Held at two different clubs in Brookline, Mass., the former Harrison High School and current Georgia Tech star has a 1:15 p.m. tee time today at The Country Club, the historic 7,310-yard, par-70 course where the fairways are long and narrow and the greens smaller.
The Country Club is famous for the 1913 U.S. Open, where 20-year old local amateur Francis Ouimet defeated famous British professionals Harry Vardon and Ted Ray in an 18-hole playoff. It was also home to the dramatic comeback in the 1999 Ryder Cup where the U.S. defeated Europe 14 1/2 to 13 1/2.
Schniderjans said he had a great practice round on both courses — The Country Club and the Charles River Country Club — and is eager to get started.
“It’s really long and tough in every way,” Schniederjans said. “I’ve never played anything like it. It’s an old school course but modernized to make it difficult, which is awesome. It’s certainly going to bring out the best player. You can’t fake your way through this one.”
His Georgia Tech teammate Anders Albertson, who starred at Etowah High School in neighboring Cherokee County, will also be playing The Country Club, and he will tee off 10 minutes before Schniederjans.
Another Georgia Tech standout, Michael Hines formerly of Kell, will play at Charles River, a shorter and wider 6,574-yard course.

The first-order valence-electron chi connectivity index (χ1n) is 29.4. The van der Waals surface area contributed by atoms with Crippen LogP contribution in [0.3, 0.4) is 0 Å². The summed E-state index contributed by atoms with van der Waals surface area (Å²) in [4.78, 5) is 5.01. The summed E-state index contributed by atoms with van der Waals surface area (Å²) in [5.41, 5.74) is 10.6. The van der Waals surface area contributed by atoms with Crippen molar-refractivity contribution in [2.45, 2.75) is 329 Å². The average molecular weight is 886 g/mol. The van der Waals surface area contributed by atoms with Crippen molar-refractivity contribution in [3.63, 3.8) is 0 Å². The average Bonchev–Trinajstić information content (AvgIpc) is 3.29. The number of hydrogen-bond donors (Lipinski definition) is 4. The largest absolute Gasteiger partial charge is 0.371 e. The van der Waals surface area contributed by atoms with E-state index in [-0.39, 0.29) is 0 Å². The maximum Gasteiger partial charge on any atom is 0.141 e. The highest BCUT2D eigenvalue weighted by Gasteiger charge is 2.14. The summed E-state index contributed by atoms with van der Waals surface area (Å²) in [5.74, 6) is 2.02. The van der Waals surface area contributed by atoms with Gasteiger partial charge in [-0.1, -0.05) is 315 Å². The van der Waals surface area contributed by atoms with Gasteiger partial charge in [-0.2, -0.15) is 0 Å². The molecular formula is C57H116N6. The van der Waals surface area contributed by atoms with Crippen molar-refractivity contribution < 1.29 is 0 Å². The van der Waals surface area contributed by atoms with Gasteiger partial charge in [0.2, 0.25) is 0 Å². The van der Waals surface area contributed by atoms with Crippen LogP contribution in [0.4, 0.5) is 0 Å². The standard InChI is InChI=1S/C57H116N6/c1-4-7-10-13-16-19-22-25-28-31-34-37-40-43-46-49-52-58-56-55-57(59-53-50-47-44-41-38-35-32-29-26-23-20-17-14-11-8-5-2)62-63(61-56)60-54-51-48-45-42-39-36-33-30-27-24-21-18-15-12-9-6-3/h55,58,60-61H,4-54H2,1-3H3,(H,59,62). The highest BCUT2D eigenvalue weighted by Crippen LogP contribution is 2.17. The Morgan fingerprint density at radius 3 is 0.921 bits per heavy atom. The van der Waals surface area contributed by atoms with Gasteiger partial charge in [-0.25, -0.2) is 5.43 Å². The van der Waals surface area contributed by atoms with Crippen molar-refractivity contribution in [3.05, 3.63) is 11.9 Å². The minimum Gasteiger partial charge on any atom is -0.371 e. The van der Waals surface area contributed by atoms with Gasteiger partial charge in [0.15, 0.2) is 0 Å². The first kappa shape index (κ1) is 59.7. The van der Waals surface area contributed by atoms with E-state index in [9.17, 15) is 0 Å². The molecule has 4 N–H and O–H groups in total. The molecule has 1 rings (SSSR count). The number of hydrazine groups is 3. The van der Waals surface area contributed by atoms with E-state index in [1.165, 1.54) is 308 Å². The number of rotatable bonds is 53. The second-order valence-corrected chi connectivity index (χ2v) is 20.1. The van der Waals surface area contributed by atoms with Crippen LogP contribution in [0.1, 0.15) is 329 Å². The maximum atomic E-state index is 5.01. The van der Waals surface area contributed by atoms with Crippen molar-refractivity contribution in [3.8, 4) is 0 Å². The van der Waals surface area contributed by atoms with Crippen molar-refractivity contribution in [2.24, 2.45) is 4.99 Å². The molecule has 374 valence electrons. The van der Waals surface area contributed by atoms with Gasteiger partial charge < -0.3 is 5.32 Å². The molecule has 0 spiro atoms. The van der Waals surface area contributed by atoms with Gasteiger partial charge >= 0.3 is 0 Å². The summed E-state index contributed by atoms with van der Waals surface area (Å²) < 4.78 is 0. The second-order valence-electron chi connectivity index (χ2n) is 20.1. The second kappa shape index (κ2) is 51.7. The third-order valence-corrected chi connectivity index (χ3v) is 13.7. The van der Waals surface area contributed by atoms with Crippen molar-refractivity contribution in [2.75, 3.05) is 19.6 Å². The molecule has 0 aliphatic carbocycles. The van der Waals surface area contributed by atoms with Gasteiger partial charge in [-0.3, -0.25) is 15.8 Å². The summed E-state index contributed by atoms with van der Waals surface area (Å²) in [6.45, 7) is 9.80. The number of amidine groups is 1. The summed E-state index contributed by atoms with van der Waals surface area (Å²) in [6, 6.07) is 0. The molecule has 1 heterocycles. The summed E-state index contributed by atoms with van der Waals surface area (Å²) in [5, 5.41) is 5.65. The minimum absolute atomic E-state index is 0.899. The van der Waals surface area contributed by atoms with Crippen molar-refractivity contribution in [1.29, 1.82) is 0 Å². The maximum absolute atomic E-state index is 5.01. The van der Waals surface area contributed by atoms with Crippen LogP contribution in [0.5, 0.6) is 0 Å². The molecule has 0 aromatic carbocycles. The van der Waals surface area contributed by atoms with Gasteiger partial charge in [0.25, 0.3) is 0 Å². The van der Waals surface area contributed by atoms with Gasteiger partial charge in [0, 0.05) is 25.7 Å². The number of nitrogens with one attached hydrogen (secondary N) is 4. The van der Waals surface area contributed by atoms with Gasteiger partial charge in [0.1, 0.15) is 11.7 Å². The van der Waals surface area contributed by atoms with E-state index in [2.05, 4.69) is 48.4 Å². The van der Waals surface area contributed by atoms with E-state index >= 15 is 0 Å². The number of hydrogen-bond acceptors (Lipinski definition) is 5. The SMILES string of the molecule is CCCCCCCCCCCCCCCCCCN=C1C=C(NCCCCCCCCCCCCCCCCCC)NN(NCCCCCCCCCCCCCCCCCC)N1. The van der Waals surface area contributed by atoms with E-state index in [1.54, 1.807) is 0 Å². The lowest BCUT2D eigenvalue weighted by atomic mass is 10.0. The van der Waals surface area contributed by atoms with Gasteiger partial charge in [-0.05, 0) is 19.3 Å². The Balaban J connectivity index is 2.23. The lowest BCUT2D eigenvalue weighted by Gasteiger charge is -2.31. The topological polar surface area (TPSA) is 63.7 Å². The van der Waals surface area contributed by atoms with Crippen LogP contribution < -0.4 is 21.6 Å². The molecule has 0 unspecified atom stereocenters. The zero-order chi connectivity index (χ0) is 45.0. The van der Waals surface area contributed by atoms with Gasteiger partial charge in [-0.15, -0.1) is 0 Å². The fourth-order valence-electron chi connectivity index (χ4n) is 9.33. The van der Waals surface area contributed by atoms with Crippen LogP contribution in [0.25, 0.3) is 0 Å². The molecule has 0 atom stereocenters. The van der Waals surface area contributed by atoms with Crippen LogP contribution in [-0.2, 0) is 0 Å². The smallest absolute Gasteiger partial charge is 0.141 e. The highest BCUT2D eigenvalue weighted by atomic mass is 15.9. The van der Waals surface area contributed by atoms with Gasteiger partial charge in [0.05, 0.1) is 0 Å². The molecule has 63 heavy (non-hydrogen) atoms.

The trio, along with Georgia Tech teammates Seth Reeves of Duluth, Bo Andrews of Raleigh, N.C. and Richard Werenski of South Hadley, Mass., will join a field of 312 golfers for two rounds of stroke play, one at each location. The field will be cut to 64 players for match play, which begins Wednesday. The championship will end Sunday with a 36-hole championship match.
The winner of the U.S. Amateur automatically gets into next year’s U.S. Open, British Open and The Masters. The runner-up is granted entry into the U.S. Open.
Tennessee-Chattanooga’s Steven Fox is back to defend his championship. As the 63rd seed last year, the lowest to win the U.S. Amateur, Fox made an 18-foot birdie putt on the the first playoff hole to defeat Michael Weaver of Fresno, Calif., who is also in the field.
Albertson, Reeves and Schniederjans qualified for the Amateur by placing in the top five of a 36-hole qualifier at Capital City Club’s Crabapple Course, the site of the NCAA championship in early June where Georgia Tech made the semifinals. Albertson won the event by two strokes over Reeves with Schniederjans finishing in a tie for third with Alabama golfer Scott Strohmeyer.
Schneiderjans, who said his putting and short game has been “streaky” after it helped him finish second at the Dogwood Invitational and had taken 10 days off from competition going into the Amateur.
Hines joined the field a week after his teammates by winning a three-way playoff at a qualifier held at Tennessee National Golf Club in Loudon, Tenn.
It was a great boost for Hines who had struggled in a few tournaments this summer, not making the cut in the Dogwood Invitational and having to settle for an 81 in the U.S. Open local qualifier in May.
Now he’s ready to make a statement in Boston.
“My goal is to get into match play and see how far I can get from there,” Hines said. “I’ve been putting it in play, giving myself more opportunities for birdies and I’m not scrambling as much. I’m getting back to playing boring golf, which I like.”